Dr Sven Vanneste, associate professor in the School of Behavioral and Brain Sciences.

Vanneste and his colleagues—Dr Jae-Jin Song of South Korea’s Seoul National University and Dr Dirk De Ridder of New Zealand’s University of Otago—analyzed electroencephalograph (EEG) and functional brain mapping data from more than 500 people to create what Vanneste believes is the largest experimental evaluation of TCD, which was first proposed in a paper published in 1996.

“We fed all the data into the computer model, which picked up the brain signals that TCD says would predict if someone has a particular disorder,” Vanneste said. “Not only did the program provide the results TCD predicted, we also added a spatial feature to it. Depending on the disease, different areas of the brain become involved.”

The strength of our paper is that we have a large enough data sample to show that TCD could be an explanation for several neurological diseases.

Brainwaves are the rapid-fire rhythmic fluctuations of electric voltage between parts of the brain. The defining characteristics of TCD begin with a drop in brainwave frequency—from alpha waves to theta waves when the subject is at rest—in the thalamus, one of two regions of the brain that relays sensory impulses to the cerebral cortex, which then processes those impulses as touch, pain, or temperature.

A key property of alpha waves is to induce thalamic lateral inhibition, which means that specific neurons can quiet the activity of adjacent neurons. Slower theta waves lack this muting effect, leaving neighboring cells able to be more active. This activity level creates the characteristic abnormal rhythm of TCD.

“Because you have less input, the area surrounding these neurons becomes a halo of gamma hyperactivity that projects to the cortex, which is what we pick up in the brain mapping,” Vanneste said.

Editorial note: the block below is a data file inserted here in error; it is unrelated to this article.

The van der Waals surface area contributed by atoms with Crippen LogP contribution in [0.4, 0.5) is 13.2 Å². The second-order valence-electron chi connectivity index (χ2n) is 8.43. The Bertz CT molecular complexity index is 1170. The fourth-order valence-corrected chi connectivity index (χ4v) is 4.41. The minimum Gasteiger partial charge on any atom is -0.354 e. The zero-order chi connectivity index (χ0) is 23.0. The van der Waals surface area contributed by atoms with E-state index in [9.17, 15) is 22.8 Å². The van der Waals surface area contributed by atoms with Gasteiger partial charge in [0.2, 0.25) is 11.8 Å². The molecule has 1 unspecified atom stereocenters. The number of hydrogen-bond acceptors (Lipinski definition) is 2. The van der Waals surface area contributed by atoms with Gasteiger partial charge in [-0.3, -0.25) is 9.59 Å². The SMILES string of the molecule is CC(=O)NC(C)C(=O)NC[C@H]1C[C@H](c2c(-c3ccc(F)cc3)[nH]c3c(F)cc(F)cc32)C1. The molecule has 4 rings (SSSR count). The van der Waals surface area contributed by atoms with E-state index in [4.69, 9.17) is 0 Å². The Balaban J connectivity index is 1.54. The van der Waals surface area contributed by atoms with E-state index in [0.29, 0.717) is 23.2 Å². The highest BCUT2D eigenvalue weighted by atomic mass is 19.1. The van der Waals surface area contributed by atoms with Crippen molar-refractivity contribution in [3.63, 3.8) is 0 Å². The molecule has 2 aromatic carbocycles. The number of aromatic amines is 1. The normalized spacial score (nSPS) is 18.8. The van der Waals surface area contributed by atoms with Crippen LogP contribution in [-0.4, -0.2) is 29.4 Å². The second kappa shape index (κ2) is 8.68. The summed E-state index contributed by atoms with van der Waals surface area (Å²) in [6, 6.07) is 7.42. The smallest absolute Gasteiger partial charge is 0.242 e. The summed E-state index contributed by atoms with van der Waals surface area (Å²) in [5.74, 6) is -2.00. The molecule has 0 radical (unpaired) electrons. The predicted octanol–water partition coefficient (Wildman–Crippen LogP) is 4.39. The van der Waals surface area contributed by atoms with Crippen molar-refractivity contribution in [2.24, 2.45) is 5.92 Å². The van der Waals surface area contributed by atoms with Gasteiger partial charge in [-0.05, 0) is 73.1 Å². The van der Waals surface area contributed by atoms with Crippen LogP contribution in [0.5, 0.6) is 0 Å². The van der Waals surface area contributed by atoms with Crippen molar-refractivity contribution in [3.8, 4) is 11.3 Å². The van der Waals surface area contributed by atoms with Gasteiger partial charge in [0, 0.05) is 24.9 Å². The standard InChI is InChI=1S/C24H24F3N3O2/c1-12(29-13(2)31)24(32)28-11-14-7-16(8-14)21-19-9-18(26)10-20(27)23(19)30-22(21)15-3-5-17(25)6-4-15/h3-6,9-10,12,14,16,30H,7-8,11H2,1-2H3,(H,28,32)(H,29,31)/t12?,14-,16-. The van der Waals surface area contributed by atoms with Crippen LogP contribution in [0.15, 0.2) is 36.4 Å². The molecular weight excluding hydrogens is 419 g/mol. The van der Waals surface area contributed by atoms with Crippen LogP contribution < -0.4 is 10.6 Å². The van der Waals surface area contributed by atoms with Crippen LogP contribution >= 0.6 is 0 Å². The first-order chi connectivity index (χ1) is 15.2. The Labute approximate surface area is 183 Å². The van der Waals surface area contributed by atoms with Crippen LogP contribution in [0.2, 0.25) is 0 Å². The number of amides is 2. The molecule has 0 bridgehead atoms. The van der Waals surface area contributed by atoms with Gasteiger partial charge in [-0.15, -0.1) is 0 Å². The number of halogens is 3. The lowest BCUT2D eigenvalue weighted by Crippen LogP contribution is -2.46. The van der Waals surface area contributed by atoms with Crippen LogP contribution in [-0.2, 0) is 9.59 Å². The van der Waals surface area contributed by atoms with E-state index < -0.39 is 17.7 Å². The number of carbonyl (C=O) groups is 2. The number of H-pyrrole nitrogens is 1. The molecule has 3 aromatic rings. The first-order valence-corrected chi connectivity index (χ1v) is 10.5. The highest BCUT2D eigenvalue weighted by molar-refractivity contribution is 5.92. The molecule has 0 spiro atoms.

While the signature alpha reduction to theta is present in each disorder examined in the study—Parkinson’s, pain, tinnitus, and depression—the location of the anomaly indicates which disorder is occurring.

“If it’s in the auditory cortex, it’s going to be tinnitus; if it’s in the somatosensory cortex, it will be pain,” Vanneste explained. “If it’s in the motor cortex, it could be Parkinson’s; if it’s in deeper layers, it could be depression. In each case, the data show the exact same wavelength variation—that’s what these pathologies have in common. You always see the same pattern.”

EEG data from 541 subjects was used. About half were healthy control subjects, while the remainder were patients with tinnitus, chronic pain, Parkinson’s disease, or major depression. The scale and diversity of this study’s data set are what set it apart from prior research efforts.

“Over the past 20 years, there have been pain researchers observing a pattern for pain, or tinnitus researchers doing the same for tinnitus,” Vanneste said. “But no one combined the different disorders to say, ‘What’s the difference between these diseases in terms of brainwaves, and what do they have in common?’ The strength of our paper is that we have a large enough data sample to show that TCD could be an explanation for several neurological diseases.”

With these results in hand, the next step could be a treatment study based on vagus nerve stimulation—a therapy being pioneered by Vanneste and his colleagues at the Texas Biomedical Device Center at UT Dallas. A different follow-up study will examine a new range of psychiatric diseases to see if they could also be tied to TCD.

For now, Vanneste is glad to see this decades-old idea coming into focus.

“More and more people agree that something like thalamocortical dysrhythmia exists,” he said. “From here, we hope to stimulate specific brain areas involved in these diseases at alpha frequencies to normalize the brainwaves again. We have a rationale that we believe will make this type of therapy work.”

The research was funded by the National Research Foundation of Korea(NRF) and the Seoul National University Bundang Hospital.

Original Paper: Vanneste S, Song J-J, De Ridder D. Thalamocortical dysrhythmia detected by machine learning. Nature Communications. 2018;9(1103)

Source: Nature Communications, University of Texas at Dallas

Image: University of Texas at Dallas

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Earwax removal Devon

Devon, are wax removal, batteries, hearing aid, hearing aid batteries, Honiton

Earwax removal in Honiton Devon, at the Honiton hearing centre

 

Removing ear wax is one thing but if you have hearing aids you maybe using the latests technology of rechargeable hearing aid batteries. We take a look at the sector and are publishing a news story on rechargeable hearing aid batteries to show how these really do work.

 

Ear-wax-removal in Devonand Somerset, News:

 

How long should the hearing aid battery last after a full charge, and how does Bluetooth affect this?

Published on 

Courtesy of ZPower

Screen Shot 2017-06-29 at 3.01.48 PM

 

 

About Our Expert…

Barry A. Freeman, PhD